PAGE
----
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A profession in tune with his talents
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A profession in tune with his talents

Max Orland, in front of Orland’s Ewing Memorial Chapel; he’s well-suited to his job, he said; “I like working with people.”
Max Orland, in front of Orland’s Ewing Memorial Chapel; he’s well-suited to his job, he said; “I like working with people.”

Ever since he was a small boy in Pennington, Max Orland loved music. After graduating Hopewell Valley Central High School, he became a music major at New York University, where he concentrated on composing for musical theater.

“In music we deal with highs and lows, dynamics, and emotional intensity,” he said. “In my line of work we also deal constantly with highs and lows and emotional intensity.” 

His line of work, however, is not music. Orland is director of Orland’s Ewing Memorial Chapel, representing the third generation of a family-owned business begun in 1962.

His initial aspirations were indeed focused on using his musical talents. “When I left little old New Jersey for New York with stars in my eyes, I thought for sure I would become a professional musician,” he told NJJN. “But the people I worked with didn’t have a lot of stability when they were young, and I knew that wasn’t for me. So during my last two years of college, it started to dawn on me that there was a job I had always thought I would be doing.”

That job was at the memorial chapel, his father’s business, where Max had worked part-time since he became bar mitzva 11 years ago.

After college he attended the American Academy McAllister Institute of Funeral Service in New York and is licensed both nationally and by the state of New Jersey.

But long before that he started on the bottom rung of the profession, doing what he called “small jobs at funerals, like holding doors and serving as a pallbearer. Maybe it was wearing the fancy clothes, or it was just easier to work for my dad. But I found the job suited my personality. I like working with people,” he said.

“I graduated from pallbearer to hearse driver. But I wasn’t involved in the death part of it at that early age,” said Orland.

His memory of handling bodies of the deceased “is a little hazy now. I did this in high school. Now I remind myself that to me this is a routine thing, but to the family he or she was a live person.”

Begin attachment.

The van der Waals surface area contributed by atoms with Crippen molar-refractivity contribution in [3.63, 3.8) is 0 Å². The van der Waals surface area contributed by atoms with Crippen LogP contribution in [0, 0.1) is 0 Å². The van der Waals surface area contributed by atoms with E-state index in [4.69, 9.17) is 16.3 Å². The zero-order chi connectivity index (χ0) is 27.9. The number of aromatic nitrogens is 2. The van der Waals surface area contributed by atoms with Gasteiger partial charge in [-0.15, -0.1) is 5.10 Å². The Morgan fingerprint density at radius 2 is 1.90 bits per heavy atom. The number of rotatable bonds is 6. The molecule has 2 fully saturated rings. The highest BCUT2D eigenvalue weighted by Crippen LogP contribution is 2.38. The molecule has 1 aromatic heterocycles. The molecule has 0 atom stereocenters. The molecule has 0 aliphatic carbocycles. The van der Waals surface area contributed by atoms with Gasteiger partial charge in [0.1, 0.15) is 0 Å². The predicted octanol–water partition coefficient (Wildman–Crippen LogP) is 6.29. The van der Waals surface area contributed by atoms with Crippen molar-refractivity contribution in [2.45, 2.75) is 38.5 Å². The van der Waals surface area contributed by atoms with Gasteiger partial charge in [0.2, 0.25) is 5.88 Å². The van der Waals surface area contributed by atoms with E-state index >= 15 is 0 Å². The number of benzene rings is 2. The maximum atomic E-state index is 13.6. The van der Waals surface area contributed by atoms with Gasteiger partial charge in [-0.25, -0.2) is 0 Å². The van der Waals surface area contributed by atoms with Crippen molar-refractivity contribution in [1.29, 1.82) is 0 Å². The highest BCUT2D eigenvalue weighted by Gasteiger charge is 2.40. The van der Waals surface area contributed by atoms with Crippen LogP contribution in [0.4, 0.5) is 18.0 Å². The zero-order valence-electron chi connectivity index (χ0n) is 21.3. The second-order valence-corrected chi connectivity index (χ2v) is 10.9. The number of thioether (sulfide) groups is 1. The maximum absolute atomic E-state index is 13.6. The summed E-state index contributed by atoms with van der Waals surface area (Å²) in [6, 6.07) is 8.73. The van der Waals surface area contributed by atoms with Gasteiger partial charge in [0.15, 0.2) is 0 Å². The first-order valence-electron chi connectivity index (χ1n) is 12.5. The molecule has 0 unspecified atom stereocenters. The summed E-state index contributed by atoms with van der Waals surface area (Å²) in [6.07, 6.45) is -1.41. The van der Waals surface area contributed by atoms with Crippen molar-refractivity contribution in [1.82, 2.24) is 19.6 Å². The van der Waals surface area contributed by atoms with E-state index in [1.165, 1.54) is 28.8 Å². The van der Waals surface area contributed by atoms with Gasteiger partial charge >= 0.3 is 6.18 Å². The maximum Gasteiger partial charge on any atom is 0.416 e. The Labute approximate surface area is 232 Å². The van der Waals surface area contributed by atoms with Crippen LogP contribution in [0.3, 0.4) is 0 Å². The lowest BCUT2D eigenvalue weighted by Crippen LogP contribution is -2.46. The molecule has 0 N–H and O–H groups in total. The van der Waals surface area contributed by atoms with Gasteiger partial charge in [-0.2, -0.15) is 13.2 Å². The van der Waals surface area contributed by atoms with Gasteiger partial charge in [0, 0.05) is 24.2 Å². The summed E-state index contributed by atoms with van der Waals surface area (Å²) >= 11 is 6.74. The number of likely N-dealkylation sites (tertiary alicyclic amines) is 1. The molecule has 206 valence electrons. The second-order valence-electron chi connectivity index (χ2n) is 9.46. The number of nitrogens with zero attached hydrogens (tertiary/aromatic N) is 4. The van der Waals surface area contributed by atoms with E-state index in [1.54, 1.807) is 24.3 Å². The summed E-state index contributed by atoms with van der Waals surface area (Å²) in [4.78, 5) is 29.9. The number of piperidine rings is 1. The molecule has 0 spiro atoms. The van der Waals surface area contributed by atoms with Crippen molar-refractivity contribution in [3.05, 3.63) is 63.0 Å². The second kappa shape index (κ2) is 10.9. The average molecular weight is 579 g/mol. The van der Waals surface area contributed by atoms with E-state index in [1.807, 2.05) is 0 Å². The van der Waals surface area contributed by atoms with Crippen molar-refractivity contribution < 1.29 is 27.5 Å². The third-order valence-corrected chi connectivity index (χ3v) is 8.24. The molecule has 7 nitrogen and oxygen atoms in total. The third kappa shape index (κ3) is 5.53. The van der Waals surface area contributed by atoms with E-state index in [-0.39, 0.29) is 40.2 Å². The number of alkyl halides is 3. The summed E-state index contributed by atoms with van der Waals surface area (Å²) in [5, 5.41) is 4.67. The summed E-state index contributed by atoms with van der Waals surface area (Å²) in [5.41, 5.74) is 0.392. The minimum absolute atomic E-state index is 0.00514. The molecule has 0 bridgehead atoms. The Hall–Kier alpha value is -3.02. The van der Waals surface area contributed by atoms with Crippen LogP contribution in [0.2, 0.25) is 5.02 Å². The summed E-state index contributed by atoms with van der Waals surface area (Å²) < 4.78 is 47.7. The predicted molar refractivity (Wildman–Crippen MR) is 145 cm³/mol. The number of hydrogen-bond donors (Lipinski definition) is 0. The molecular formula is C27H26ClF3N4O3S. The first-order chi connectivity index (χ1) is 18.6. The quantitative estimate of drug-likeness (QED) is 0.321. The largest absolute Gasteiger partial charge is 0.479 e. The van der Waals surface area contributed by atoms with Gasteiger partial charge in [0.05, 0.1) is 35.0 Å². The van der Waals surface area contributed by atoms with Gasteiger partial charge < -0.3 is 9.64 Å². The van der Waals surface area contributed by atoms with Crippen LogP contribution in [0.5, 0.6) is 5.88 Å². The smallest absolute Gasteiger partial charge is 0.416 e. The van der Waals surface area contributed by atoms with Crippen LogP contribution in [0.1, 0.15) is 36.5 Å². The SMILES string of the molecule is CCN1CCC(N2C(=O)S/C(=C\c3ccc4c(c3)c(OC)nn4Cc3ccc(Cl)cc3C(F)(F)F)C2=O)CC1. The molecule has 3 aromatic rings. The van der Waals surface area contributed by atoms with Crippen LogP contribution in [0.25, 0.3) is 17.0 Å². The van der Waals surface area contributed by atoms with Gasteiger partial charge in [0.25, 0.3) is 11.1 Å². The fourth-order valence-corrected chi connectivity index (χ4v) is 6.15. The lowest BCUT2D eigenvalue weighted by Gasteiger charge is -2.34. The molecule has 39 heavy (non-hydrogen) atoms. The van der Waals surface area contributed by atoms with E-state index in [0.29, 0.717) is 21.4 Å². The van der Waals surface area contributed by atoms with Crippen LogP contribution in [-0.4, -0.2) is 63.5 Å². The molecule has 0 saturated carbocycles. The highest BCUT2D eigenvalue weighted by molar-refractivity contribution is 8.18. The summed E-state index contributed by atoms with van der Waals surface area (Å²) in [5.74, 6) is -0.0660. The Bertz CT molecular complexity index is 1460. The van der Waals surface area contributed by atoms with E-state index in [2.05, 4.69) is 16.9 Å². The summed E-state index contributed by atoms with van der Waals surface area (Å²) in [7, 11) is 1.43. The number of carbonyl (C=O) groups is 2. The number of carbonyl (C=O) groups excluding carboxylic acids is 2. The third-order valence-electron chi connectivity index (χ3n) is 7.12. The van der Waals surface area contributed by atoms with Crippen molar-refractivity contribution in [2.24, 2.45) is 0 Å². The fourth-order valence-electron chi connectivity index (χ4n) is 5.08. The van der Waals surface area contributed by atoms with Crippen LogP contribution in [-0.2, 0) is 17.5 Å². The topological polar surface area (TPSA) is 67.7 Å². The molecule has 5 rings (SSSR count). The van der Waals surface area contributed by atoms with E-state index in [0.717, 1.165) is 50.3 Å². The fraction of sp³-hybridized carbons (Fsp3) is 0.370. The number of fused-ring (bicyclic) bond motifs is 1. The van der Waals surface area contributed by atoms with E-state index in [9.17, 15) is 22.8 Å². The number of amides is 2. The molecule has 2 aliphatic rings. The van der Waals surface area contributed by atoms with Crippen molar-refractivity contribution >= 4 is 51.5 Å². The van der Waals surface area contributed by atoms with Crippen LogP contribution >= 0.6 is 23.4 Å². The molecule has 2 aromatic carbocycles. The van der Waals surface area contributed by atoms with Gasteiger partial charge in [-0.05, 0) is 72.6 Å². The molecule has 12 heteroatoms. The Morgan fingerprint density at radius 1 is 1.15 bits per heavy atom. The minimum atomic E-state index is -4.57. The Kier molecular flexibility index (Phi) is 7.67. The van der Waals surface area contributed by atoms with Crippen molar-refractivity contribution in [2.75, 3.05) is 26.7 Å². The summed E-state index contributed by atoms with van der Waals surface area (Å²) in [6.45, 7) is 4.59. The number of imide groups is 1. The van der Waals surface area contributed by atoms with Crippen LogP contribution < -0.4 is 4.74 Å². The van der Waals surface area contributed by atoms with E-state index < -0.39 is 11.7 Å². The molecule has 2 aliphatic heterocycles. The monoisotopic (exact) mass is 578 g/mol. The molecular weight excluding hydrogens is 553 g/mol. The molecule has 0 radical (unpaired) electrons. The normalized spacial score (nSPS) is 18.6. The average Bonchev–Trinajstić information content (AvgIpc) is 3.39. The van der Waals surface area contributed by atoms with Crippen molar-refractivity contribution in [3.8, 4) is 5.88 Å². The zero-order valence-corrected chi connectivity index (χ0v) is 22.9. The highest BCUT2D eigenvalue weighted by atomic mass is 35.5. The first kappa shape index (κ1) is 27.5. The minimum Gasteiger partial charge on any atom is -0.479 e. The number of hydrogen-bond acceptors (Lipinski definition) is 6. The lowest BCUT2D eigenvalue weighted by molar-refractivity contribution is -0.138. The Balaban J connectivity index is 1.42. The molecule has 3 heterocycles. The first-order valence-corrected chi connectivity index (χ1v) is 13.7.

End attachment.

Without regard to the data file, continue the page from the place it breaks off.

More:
He was raised as a member of the Reform Har Sinai Temple in Pennington. As a funeral director, Orland has learned the intricacies of serving the special needs and rituals of all parts of the Jewish community, and beyond. 

“The vast majority of the families that come to us are Jewish, but we serve all communities,” he said. And although his funeral home has personal relationships with all of the rabbis in the area, sometimes his clients’ families may choose to deviate from standard religious practices.

“Our feeling is the service should reflect the wishes of the survivors, period. My father and I always urge families to make their wishes clear so that we are able to honor them to the fullest,” he said.

Neither Max nor his father, Joel Orland, the chapel’s senior director, know the concept of an eight-hour work day. 

“The most challenging part of the job is that the work follows you wherever you go.” he said. “We are on call 24/7. There is no hope for separating your work and your private life.”

But apart from the unpredictable hours he must work, Orland said, his profession does not pose any problems for his social life.

“People aren’t weirded out by my being a funeral director,” he said. “I thought it would be an issue in meeting women. But I gotta tell you, it hasn’t been a problem. People aren’t so squeamish about the idea of what I do.”

Orland acknowledged that he sees “some very sad things in his work. People ask me if I get sad. Of course I do. I am somewhat desensitized because I am around death all the time.”

However, he added, “if it is a young person, that will really rip me up; but the truth is most of my time is spent with the survivors.”

His two older brothers have chosen far different paths. The eldest, Michael, age 32, is an emergency room physician at the University of Maryland Health System. The middle one, Brian, 29, lives in Indonesia, where he is an environmental scientist.

Their father is pleased that Max is carrying the business into its third generation.

“My dad started the firm 52 years ago and my son coming in is just wonderful,” Joel told NJJN. “People like him, he likes what he is doing, and he is very kind and compassionate.”

Might the younger Orland want his own son or daughter to follow his footsteps into the family business? “I never thought about it,” he confessed. “I’ve got to meet the right woman first.”

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